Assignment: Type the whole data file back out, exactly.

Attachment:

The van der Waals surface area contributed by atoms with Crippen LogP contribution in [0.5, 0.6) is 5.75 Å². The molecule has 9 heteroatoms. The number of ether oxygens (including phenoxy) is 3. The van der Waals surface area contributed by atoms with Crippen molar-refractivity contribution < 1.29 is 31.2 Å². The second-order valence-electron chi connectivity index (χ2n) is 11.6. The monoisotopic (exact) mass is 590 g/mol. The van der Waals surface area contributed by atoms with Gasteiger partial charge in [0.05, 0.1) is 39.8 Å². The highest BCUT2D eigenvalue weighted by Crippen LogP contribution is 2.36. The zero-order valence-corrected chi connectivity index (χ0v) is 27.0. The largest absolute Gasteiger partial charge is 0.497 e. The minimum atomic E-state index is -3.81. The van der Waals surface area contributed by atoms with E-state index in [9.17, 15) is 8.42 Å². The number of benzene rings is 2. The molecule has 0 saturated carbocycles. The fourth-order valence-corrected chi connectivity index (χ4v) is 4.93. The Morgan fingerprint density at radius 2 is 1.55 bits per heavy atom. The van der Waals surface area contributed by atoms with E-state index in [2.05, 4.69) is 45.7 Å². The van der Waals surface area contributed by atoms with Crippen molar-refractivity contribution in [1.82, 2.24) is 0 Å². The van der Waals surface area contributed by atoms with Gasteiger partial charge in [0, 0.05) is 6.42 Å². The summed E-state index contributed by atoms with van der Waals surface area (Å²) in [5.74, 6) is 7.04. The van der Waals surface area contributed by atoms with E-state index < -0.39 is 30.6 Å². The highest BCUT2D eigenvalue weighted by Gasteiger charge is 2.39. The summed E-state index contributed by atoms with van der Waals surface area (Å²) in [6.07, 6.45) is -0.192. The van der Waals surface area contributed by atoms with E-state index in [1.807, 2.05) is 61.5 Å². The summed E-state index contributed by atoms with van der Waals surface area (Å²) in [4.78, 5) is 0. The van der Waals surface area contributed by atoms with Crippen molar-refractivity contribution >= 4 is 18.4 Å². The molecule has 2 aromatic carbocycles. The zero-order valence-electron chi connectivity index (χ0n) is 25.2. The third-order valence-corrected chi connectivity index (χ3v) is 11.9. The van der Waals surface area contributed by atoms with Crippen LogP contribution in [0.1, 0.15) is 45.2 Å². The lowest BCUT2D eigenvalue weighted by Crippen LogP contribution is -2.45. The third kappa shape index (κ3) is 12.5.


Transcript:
The van der Waals surface area contributed by atoms with Crippen LogP contribution in [0.5, 0.6) is 5.75 Å². The molecule has 9 heteroatoms. The number of ether oxygens (including phenoxy) is 3. The van der Waals surface area contributed by atoms with Crippen molar-refractivity contribution < 1.29 is 31.2 Å². The second-order valence-electron chi connectivity index (χ2n) is 11.6. The monoisotopic (exact) mass is 590 g/mol. The van der Waals surface area contributed by atoms with Gasteiger partial charge in [0.05, 0.1) is 39.8 Å². The highest BCUT2D eigenvalue weighted by Crippen LogP contribution is 2.36. The zero-order valence-corrected chi connectivity index (χ0v) is 27.0. The largest absolute Gasteiger partial charge is 0.497 e. The minimum atomic E-state index is -3.81. The van der Waals surface area contributed by atoms with E-state index in [9.17, 15) is 8.42 Å². The number of benzene rings is 2. The molecule has 0 saturated carbocycles. The fourth-order valence-corrected chi connectivity index (χ4v) is 4.93. The Morgan fingerprint density at radius 2 is 1.55 bits per heavy atom. The van der Waals surface area contributed by atoms with E-state index in [2.05, 4.69) is 45.7 Å². The van der Waals surface area contributed by atoms with Crippen molar-refractivity contribution in [1.82, 2.24) is 0 Å². The van der Waals surface area contributed by atoms with Gasteiger partial charge in [0, 0.05) is 6.42 Å². The summed E-state index contributed by atoms with van der Waals surface area (Å²) in [5.74, 6) is 7.04. The van der Waals surface area contributed by atoms with E-state index < -0.39 is 30.6 Å². The highest BCUT2D eigenvalue weighted by Gasteiger charge is 2.39. The summed E-state index contributed by atoms with van der Waals surface area (Å²) in [6.07, 6.45) is -0.192. The van der Waals surface area contributed by atoms with E-state index in [1.807, 2.05) is 61.5 Å². The summed E-state index contributed by atoms with van der Waals surface area (Å²) in [4.78, 5) is 0. The van der Waals surface area contributed by atoms with Crippen molar-refractivity contribution >= 4 is 18.4 Å². The molecule has 2 aromatic carbocycles. The zero-order valence-electron chi connectivity index (χ0n) is 25.2. The third-order valence-corrected chi connectivity index (χ3v) is 11.9. The van der Waals surface area contributed by atoms with Crippen LogP contribution in [0.1, 0.15) is 45.2 Å². The lowest BCUT2D eigenvalue weighted by Crippen LogP contribution is -2.45. The third kappa shape index (κ3) is 12.5.